Wednesday, January 2, 2013

egg cooking methods that can't be beat

January is National Egg Month.  Apart from being delicious and versatile, eggs are also nutritious, and an essential part of a balanced diet. Containing up to six grams of protein, eggs are a wonder food that can give much-needed energy in the morning.  Eggs also provide a great source of choline which is anti-inflammatory.  For the best, healthiest option, choose eggs from pastured, free roaming chickens.

Eggs used to have a bad rep for increasing the body’s cholesterol levels, and contributing to heart disease. These misconceptions are actually far from the truth.  Cholesterol levels are raised by saturated fats, not dietary cholesterol. Eggs contain up to five grams of polyunsaturated fat, which improves blood cholesterol levels.

According to modern research, moderate consumption of eggs has no negative effect on the cholesterol levels of healthy people. Studies have also found that eating two eggs per day may improve a person’s lipid profile. Adding credence to this, a Harvard study found no direct link between reasonable egg consumption and heart disease.

The catch here is that the egg has to be cooked in a healthy manner. All those health benefits may be negated, for example, if you fry an egg to a solid crisp in heaps of shortening. Below are some healthy ways to cook eggs. Who says you can't have your healthy eggs and eat ‘em too?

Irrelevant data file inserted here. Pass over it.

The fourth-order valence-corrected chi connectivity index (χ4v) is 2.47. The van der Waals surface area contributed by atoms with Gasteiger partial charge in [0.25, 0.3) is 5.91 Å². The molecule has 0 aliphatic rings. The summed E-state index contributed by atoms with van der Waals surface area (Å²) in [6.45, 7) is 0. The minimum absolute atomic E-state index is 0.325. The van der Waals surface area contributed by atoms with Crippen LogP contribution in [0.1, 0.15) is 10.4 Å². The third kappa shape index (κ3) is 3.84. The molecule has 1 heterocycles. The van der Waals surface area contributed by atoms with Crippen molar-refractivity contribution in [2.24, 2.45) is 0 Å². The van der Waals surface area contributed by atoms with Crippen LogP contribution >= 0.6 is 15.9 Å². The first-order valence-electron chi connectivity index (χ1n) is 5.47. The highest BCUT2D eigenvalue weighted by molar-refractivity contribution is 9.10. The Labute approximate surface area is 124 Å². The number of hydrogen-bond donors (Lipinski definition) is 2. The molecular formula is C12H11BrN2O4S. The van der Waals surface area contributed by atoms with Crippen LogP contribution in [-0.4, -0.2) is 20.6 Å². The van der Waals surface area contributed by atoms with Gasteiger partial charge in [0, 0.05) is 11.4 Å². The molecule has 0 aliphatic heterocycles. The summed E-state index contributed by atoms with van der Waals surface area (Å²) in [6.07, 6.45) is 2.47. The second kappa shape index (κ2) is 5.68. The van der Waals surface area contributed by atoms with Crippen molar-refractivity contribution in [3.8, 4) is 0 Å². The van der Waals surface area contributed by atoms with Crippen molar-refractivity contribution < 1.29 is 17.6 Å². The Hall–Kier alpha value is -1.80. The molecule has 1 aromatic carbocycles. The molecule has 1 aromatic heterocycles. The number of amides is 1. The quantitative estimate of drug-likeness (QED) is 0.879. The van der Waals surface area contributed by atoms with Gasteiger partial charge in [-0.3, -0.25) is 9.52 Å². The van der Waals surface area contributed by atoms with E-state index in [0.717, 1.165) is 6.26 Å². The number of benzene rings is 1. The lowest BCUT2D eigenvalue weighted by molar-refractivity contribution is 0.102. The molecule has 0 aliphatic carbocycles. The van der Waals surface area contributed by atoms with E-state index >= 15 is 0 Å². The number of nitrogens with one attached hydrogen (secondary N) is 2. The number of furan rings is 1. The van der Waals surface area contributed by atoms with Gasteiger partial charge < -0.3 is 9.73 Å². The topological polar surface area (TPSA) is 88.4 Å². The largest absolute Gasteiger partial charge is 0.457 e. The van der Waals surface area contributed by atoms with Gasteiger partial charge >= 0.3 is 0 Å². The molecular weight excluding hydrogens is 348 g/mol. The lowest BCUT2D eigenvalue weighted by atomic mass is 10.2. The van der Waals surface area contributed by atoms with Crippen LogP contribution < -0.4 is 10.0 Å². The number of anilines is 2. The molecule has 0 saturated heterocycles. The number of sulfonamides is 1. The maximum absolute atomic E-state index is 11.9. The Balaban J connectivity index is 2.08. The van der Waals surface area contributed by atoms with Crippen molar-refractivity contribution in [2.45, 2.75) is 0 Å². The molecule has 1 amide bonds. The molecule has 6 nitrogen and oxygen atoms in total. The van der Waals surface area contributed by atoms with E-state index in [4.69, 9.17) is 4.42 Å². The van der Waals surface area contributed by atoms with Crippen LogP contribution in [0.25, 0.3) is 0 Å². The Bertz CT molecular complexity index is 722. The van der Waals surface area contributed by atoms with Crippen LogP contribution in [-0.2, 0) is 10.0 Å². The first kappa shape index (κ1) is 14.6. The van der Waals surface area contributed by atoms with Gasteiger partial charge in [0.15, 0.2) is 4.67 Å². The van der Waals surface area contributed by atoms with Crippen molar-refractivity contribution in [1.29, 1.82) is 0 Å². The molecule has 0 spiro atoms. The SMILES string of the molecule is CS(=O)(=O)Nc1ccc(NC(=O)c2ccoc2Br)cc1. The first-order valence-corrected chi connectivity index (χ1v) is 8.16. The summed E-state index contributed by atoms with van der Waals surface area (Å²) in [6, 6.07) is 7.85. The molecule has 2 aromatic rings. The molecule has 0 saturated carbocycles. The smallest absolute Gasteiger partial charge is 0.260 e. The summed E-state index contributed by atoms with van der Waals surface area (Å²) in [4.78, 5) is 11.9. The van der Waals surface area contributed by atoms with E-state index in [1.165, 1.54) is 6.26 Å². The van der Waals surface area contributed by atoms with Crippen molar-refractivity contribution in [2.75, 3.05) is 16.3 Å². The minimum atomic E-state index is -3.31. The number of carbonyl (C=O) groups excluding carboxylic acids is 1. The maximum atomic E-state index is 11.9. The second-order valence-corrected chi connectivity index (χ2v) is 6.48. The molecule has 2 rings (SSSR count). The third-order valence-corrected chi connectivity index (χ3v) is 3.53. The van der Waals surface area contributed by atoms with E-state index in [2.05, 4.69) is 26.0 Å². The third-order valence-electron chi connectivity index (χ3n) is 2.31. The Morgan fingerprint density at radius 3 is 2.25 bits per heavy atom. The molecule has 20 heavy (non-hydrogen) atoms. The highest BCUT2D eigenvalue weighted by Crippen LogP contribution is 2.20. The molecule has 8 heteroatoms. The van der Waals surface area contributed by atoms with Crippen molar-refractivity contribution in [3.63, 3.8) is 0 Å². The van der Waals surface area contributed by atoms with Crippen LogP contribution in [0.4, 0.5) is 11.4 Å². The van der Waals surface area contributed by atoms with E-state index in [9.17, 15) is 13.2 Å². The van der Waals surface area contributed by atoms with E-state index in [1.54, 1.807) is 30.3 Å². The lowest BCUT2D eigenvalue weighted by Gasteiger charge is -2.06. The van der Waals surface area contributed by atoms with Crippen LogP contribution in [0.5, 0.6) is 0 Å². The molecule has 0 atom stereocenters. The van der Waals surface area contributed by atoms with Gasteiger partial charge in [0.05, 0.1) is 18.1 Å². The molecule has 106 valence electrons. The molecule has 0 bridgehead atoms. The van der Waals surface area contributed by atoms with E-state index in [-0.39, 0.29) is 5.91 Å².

Classic Poached Egg

Poaching eggs is a healthier alternative to frying. At its most basic, poaching involves sliding an egg into a pan or Dutch oven filled with hot water. The result is a soft, slightly delicate, egg dish. (Imagine a hard-boiled egg, but fluffier.)

The great thing about poached eggs – and all egg cooking methods, actually – is its versatility. You can eat poached eggs on their own, over a hot bowl of steaming oatmeal, or as topping on a salad.

Hard-boiling

Making hard-boiled eggs seems simple enough: Boil water, drop egg in, wait a bit, crack open hard-boiled egg, enjoy. The truth is, there are some subtleties to boiling eggs. For starters, you can’t actually see the egg, which means you can’t judge to doneness of the egg visually. Speaking of doneness, hard-boiled isn’t the only way to go. You can also make soft-boiled eggs. Proper timing is key.

Hard-boiling is one of the healthiest cooking methods for eggs. You don’t use oil, or any other ingredients. Just don’t season with too much salt while eating. And beware of salmonella; be sure to cook the egg fully.

Scrambling

Scrambling is another cooking method with a lot of healthy options. At its most basic, a scrambled egg is just that – a beaten egg, lightly fried. You can add cream or milk to fluff it up. To add a bit of flavor, why not experiment with some spices?

Frying: Yay or nay?

Frying is probably the first thing that comes to mind when cooking eggs. And for good reason – fried eggs are delicious! Unlike most cooking methods listed here, frying gives the egg a mix of appetizing textures – from a moist yolk, to the crisp edges.

The challenge to this is to use healthy fats when making fried eggs.  Coconut oil, olive oil, and ghee are all tasty, good for you choices.  Just as with scrambled eggs, go easy on the seasoning.

photo: Kai Hendry 

 Marc Webster is a writer who specializes in health and wellness topics. He is also works at All Time Medical, a medical supply company which sells wheelchairs, rollators and various other elderly mobility aids. He also has a huge passion for cooking and is continually exploring the versatility of egg in different dishes.

1 comment:

Seasonal Eating (Robin) said...

Thanks for the idea, Mira. I see frittatas and veggie scrambles in my not-too-distant future. Perfect winter supper food!